- EC 220.127.116.11: RNase U2 is sequence specific for single-stranded RNAs. It cleaves 3'-end of unpaired A residues.
- EC 18.104.22.168: RNase V is specific for polyadenine and polyuridine RNA.
Major types of exoribonucleases
- EC number EC 22.214.171.124: Polynucleotide Phosphorylase (PNPase) functions as an exonuclease as well as a nucleotidyltransferase.
- EC number EC 126.96.36.199: RNase PH functions as an exonuclease as well as a nucleotidyltransferase.
- EC number 3.1.??: RNase R is a close homolog of RNase II, but it can, unlike RNase II, degrade RNA with secondary structures without help of accessory factors.
- EC number EC 188.8.131.52: RNase D is involved in the 3'-to-5' processing of pre-tRNAs.
- EC number 3.1.??: RNase T is the major contributor for the 3'-to-5' maturation of many stable RNAs.
- EC 184.108.40.206: Oligoribonuclease degrades short oligonucleotides to mononucleotides.
- EC 220.127.116.11: Exoribonuclease I degrades single-stranded RNA from 5'-to-3', exists only in eukaryotes.
- EC 18.104.22.168: Exoribonuclease II is a close homolog of Exoribonuclease I.
The active site looks like a rift valley where all the active side residues create the wall and bottom of the valley. the rift is very thin and the small substrate ﬁts perfectly in the middle of the active site, which allows for perfect interaction with the residues. It actually has a little curvature to the site which the substrate also has. Although, usually most of exo- and endoribonucleases are not sequence specific, recently CRISPR/Cas system natively recognizing and cutting DNA was engineered to cleave ssRNA in sequence specific manner.
RNase contamination during RNA extraction
The extraction of RNA in molecular biology experiments is greatly complicated by the presence of ubiquitous and hardy ribonucleases that degrade RNA samples. Certain RNases can be extremely hardy and inactivating them is difficult compared to neutralizing DNases. In addition to the cellular RNases that are released, there are several RNases that are present in the environment. RNases have evolved to have many extracellular functions in various organisms. For example, RNase 7, a member of the RNase A superfamily, is secreted by human skin and serves as a potent antipathogen defence. In these secreted RNases, the enzymatic RNase activity may not even be necessary for its new, exapted function. For example, immune RNases act by destabilizing the cell membranes of bacteria.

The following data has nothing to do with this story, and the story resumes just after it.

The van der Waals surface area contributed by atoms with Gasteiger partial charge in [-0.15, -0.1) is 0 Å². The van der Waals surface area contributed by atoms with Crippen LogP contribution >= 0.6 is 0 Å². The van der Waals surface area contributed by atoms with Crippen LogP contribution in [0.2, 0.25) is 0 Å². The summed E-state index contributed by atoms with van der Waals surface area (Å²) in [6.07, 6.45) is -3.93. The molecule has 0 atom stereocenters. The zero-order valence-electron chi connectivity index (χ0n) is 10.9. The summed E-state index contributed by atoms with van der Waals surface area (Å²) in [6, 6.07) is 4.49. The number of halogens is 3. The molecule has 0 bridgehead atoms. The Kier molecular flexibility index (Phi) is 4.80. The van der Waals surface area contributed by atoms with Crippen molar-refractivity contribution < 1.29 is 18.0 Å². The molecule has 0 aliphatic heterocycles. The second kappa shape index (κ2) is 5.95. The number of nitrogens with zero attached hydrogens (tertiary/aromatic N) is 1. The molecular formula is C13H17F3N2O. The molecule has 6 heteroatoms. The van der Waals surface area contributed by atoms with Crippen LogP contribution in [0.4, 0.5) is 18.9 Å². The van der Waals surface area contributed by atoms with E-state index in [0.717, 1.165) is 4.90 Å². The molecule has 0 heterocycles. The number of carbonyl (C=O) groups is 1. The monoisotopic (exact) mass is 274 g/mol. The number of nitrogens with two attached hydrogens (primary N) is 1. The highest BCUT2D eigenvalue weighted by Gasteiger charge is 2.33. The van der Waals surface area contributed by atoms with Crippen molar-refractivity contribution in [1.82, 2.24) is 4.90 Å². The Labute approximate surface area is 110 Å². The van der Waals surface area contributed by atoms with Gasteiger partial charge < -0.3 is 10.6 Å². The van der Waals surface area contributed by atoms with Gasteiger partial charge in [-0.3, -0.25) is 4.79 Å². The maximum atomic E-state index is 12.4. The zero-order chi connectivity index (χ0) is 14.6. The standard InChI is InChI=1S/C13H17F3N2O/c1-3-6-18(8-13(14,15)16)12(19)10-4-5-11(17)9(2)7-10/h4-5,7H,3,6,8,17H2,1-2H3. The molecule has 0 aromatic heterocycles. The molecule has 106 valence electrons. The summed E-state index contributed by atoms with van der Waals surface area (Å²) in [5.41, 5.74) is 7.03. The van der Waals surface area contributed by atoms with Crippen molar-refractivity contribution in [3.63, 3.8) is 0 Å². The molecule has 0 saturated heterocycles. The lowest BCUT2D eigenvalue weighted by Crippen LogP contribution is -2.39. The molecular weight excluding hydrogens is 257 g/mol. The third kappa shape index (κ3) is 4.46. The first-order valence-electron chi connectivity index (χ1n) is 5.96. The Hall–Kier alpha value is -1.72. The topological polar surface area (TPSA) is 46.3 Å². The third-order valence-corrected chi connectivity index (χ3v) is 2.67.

- Noguchi, Shuji (2010). "Isomerization mechanism of aspartate to isoaspartate implied by structures ofUstilago sphaerogenaribonuclease U2 complexed with adenosine 3′-monophosphate". Acta Crystallographica Section D. 66 (7): 843–849. ISSN 0907-4449. doi:10.1107/S0907444910019621.
- Michael B. Sporn; Anita B. Roberts (6 December 2012). Peptide Growth Factors and Their Receptors II. Springer Science & Business Media. p. 556. ISBN 978-3-642-74781-6.
- V. Raghavan (6 December 2012). Developmental Biology of Flowering Plants. Springer Science & Business Media. p. 237. ISBN 978-1-4612-1234-8.
- Rosenberg, Susan M.; Ramage, Holly R.; Connolly, Lynn E.; Cox, Jeffery S. (2009). "Comprehensive Functional Analysis of Mycobacterium tuberculosis Toxin-Antitoxin Systems: Implications for Pathogenesis, Stress Responses, and Evolution". PLoS Genetics. 5 (12): e1000767. ISSN 1553-7404. PMC . PMID 20011113. doi:10.1371/journal.pgen.1000767.
- Cuchillo, C. M.; Nogués, M. V.; Raines, R. T. (2011). "Bovine pancreatic ribonuclease: Fifty years of the first enzymatic reaction mechanism". Biochemistry. 50: 7835–7841. PMC . PMID 21838247. doi:10.1021/bi201075b.
- Nowotny, Marcin (2009). "Retroviral integrase superfamily: the structural perspective". EMBO Reports. 10 (2): 144–151. ISSN 1469-221X. PMC . PMID 19165139. doi:10.1038/embor.2008.256.
- J. Holzmann; P. Frank; E. Löffler; K. Bennett; C. Gerner; W. Rossmanith (2008). "RNase P without RNA: Identification and functional reconstitution of the human mitochondrial tRNA processing enzyme". Cell. 135 (3): 462–474. PMID 18984158. doi:10.1016/j.cell.2008.09.013.
- Tamulaitis, Gintautas; Kazlauskiene, Migle; Manakova, Elena; Venclovas, Česlovas; Nwokeoji, Alison O.; Dickman, Mark J.; Horvath, Philippe; Siksnys, Virginijus (2014). "Programmable RNA Shredding by the Type III-A CRISPR-Cas System of Streptococcus thermophilus". Molecular Cell. 56 (4): 506–517. ISSN 1097-2765. PMID 25458845. doi:10.1016/j.molcel.2014.09.027.
- Rossier, O.; Dao, J.; Cianciotto, N. P. (2009). "A type II secreted RNase of Legionella pneumophila facilitates optimal intracellular infection of Hartmannella vermiformis". Microbiology. 155 (3): 882–890. PMC . PMID 19246759. doi:10.1099/mic.0.023218-0.
- Luhtala, N.; Parker, R. (2010). "T2 Family ribonucleases: Ancient enzymes with diverse roles". Trends in Biochemical Sciences. 35 (5): 253–259. PMC . PMID 20189811. doi:10.1016/j.tibs.2010.02.002.